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Candidates Race to Replace Jesse Jackson Jr.


    Days after Jesse Jackson Jr. announced his resignation from Congress last Wednesday, the race to replace him has become increasingly crowded.

    Even before Jackson sent his resignation letter to U.S. House Speaker John Boehner, potential candidates started popping up. Even the man who represented former Gov. Rod Blagojevich said he wants the seat.

    "Yes, I'm interested," Sam Adam Jr. said last week during a guest-host appearance on WLS-AM's "The Roe & Roeper Show." "To be honest, I would love it because I look at it as the ultimate voice for the voiceless."

    Three hours after Jackson resigned, State Sen. Toi Hutchinson of Olympia Fields also announced plans to run.

    Since then at least 10 others have raised their hand to be considered in Illinois' 2nd District. The list includes Ald. Anthony Beale, Ald. Will Burns, Sen. Kwame Raoul, former Cook County Board President Todd Stroger, Mel Reynolds and Jackson's wife, Ald. Sandi Jackson.

    On Sunday night, Rep. Debbie Halvorson officially threw in her hat for the seat. She represented the state's 11th district from 2009-2010 but lost big to Jackson in the March primary, 29 percent to 71 percent.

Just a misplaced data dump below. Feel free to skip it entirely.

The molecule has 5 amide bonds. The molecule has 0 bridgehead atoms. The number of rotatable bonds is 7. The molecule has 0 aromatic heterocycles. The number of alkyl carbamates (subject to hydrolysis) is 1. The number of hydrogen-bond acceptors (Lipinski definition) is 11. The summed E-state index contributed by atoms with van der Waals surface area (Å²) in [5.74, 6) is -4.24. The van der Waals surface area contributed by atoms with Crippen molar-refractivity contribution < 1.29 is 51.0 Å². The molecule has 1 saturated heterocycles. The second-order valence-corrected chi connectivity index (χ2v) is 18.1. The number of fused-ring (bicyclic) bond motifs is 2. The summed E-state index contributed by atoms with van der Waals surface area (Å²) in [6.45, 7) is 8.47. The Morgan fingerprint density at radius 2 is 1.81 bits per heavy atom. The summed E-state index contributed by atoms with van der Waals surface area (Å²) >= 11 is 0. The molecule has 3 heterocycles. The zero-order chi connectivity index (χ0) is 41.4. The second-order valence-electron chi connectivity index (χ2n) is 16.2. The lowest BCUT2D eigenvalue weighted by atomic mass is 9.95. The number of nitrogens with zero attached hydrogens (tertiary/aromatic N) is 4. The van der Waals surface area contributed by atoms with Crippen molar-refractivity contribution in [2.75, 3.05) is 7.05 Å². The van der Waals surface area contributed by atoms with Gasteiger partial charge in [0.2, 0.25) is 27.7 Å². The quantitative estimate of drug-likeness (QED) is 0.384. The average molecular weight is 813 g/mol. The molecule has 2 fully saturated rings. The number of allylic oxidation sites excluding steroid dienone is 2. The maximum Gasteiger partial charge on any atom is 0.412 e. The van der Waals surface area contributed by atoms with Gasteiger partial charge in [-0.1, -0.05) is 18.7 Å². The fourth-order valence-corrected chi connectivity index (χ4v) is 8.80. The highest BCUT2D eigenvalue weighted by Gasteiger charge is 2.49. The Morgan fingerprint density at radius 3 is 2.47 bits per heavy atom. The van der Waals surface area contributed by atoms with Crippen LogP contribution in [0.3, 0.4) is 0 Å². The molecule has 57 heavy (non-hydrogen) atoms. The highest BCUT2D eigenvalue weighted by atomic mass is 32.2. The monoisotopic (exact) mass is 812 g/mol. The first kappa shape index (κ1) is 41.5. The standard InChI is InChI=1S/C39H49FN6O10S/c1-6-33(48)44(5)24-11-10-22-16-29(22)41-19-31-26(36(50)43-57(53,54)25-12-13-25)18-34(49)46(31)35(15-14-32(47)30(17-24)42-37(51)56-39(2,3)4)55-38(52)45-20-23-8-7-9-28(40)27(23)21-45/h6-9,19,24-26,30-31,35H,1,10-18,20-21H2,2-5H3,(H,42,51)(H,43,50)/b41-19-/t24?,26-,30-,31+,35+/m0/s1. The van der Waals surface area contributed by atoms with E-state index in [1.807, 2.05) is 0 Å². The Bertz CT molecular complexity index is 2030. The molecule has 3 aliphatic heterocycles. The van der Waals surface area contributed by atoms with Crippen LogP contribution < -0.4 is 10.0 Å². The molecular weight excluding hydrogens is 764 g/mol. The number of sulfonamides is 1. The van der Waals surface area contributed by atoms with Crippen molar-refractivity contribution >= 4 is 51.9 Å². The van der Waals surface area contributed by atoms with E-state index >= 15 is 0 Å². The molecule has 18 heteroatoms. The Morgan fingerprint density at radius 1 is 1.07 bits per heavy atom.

Corey Brooks, the man who became known as Chicago's "Rooftop Pastor," also said Sunday he's considering a run for the seat. Brooks held a 94-day vigil atop a former Super Motel to raise awareness about city violence.

    "As far as I've gotten is having an exploratory team of people I highly respect that are talking and that I'm talking to," Brooks told NBC Chicago. "We're discussing all the issues, the pros and the cons about running, about being in Congress."

    The list isn't likely to end there as other names pop up, such as Marcus Lewis, Jackson's outspoken opponent in the November race, and even Jackson's siblings.

    Gov. Pat Quinn on Monday is expected to schedule a special election to fill the vacated seat, which must be filled within 115 days. The constituents of the 2nd district will be without representation until the seat is filled.

    Meanwhile former Congressman Jackson Jr. has not been seen in public.



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